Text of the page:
Panache in 2011

Last year I wrote an open letter to the sport of cycling, bemoaning the lack of panache in an increasingly professional, mechanised and clinical sport. It acted as a call to arms to see more character and swashbuckling spirit in the pro ranks.

“This is my call to all pro riders this season: Show some panache. Think for yourself. Assert your personality on a race, or a moment. Surprise us and give us something to cheer. Stand up for yourself and stand out from the crowd. Honour yourself and honour the sport. Ultimately, you’ll gain more from chancing your arm than from grinding out yet another respectable result. And we will love you all the more for it.”

I followed up with a progress report of exploits that had impressed me in the first half of the season. Now that 2011 is over, I have revisited the list and would now like to present my Panache of 2011 shortlist:

1. Thomas Voeckler | Paris – Nice, final stage

We have become used to Voeckler’s attacking style of racing. But his audacious attack on the final descent of Paris Nice (to win his second stage of the race) showed supreme confidence and spirit. He has done the tricolour national jersey proud.

2. Fabian Cancellara | E3 Prijs

Panache and total domination tend not to go hand in hand. But Cancellara’s repeated attacks and lone 18km ride to the finish were so impressive that they gave this performance beauty and character to go with the superhuman power.

3. Johan Van Summeren | Paris-Roubaix

This was a notable exception when I published my first list of exploits last July. Many of you commented that Van Summeren should be included. It’s not uncommon for a solo break to win the Hell of the North but the fact that Van Summeren rode the last few kilometres with a flat tyre and then proposed to his girlfriend from the velodrome added a strong element of panache to his performance.

4. Philippe Gilbert | Liege-Bastogne-Liege

Gilbert nailed his colours to the mast in January. He wanted to win in Liege as the course of ‘La Doyenne’ passes through his home town. Some said such a long, hilly classic was beyond him. But on the day Gilbert was supreme monitoring all the moves before destroying the Schleck brothers on the climb of Saint Nicholas to complete the Fleche/Amstel/Liege treble. Panache personified.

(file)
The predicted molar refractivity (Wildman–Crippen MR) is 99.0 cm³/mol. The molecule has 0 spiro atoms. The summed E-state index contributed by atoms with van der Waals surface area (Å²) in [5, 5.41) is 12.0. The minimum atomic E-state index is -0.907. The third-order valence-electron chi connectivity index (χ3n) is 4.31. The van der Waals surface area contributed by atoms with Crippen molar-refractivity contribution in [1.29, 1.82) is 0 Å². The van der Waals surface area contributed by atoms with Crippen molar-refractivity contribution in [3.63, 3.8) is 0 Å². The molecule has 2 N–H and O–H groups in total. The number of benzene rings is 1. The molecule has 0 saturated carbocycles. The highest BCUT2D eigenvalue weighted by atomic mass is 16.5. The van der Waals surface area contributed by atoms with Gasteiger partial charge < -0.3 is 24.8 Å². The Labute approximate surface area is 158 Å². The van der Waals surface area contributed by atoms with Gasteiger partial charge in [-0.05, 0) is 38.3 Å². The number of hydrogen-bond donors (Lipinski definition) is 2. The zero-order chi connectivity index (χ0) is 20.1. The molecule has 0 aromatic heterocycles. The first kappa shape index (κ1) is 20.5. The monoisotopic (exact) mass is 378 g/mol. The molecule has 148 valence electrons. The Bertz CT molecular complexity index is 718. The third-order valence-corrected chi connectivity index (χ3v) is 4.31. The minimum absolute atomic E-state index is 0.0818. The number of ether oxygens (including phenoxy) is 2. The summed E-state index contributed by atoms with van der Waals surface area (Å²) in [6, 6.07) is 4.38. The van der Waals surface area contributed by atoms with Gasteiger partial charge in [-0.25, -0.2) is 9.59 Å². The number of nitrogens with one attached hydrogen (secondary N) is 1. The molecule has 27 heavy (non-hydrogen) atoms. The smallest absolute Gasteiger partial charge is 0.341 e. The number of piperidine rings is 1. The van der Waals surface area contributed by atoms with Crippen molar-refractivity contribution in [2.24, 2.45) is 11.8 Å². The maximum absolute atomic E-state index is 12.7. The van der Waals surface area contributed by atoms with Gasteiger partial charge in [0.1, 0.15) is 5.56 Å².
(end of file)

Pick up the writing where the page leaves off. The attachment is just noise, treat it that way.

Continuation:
5. Vincenzo Nibali | Giro d’Italia, Stage 15

Stage 15 of the Giro had it all. The greatest day of stage racing this year for my money. You could make a good case for Garzelli getting the prize for panache. His long, lone break was inspiring. But Vincenzo Nibali showed all the character and risk-taking you could want. Dropped on the monstrous Fedaia/Marmolada climb, he threw himself down the other side and made up over three minutes on the descent to catch the group of favourites. Nibali even had the temerity to attack the group as soon as he caught them, before being blown away again on the final climb. Breathtaking.

6. Alex Dowsett | Smithfield Nocturne, London

Dowsett set central London alight at the Nocturne last year, riding away on the first loop and lapping almost the entire field to win. It was exciting, audacious and very impressive. Unfortunately it meant that our team has still not won the event that Rapha Condor created back in 2007.

7. Damiano Cunego | Tour de Suisse, Stage 3

I’ve always had a soft spot for the little prince, but he has disappointed for years. On the stage to Grindlewald this year he fired out of the peloton half way up the final climb, caught and dropped the breakaway group before the summit, then shot down an incredibly technical and dangerous descent to take the race lead at the finish. Cunego stamped his personality onto the race in a way that is all too rare.

8. Edvald Boasson Hagen | Tour de France, Stage 17

Having been outsprinted by the world champ into Gap, Fast Eddie attacked on the final climb and showed amazing bike handling when descending into Pinerolo. That man can go very fast and in great style too.

9. Alberto Contador | Tour de France, Stage 19

Perhaps a more obvious choice would have been Andy Schleck’s solo odyssey on Stage 18 to the Galibier, but to my mind that only just made up for the lack of effective attacking riding from the brothers in the Pyrenees. Those of us who had ridden the Etape du tour over the Galibier and Alpe d’Huez the week before were astonished to see Contador attack after only 15km of the stage. It was crazy, desperate, but also dramatic and hugely impressive. A champion who wouldn’t give in. The noise from the crowds around the Mobile Cycle Club as he rode past us at turn 6 were resounding cheers of support and affection.

10. Team GB | World Champ Road Race

A rare example of an entire team showing panache. Everyone knew the Team GB game plan and this was a harder race to control than Zolder in 2002. But no team could stop GB riding on the front for all 200-plus kilometres before delivering Cavendish to the final kilometre. I’m not especially patriotic but this was stunning: brave, selfless riding and devastating power.

Clearly, this is a personal list and I have no doubt that some people’s favourites are missing. There are moments of panache that simply aren’t documented for most to witness. I’d invite you to comment on my choices and suggest others that may be worthy of another shortlist.

Perhaps, if the pros find themselves re-reading this list, it will inspire the most talented riders the world over to make 2012 a vintage year for panache in our beloved sport. Roll on the start of the season in Adelaide.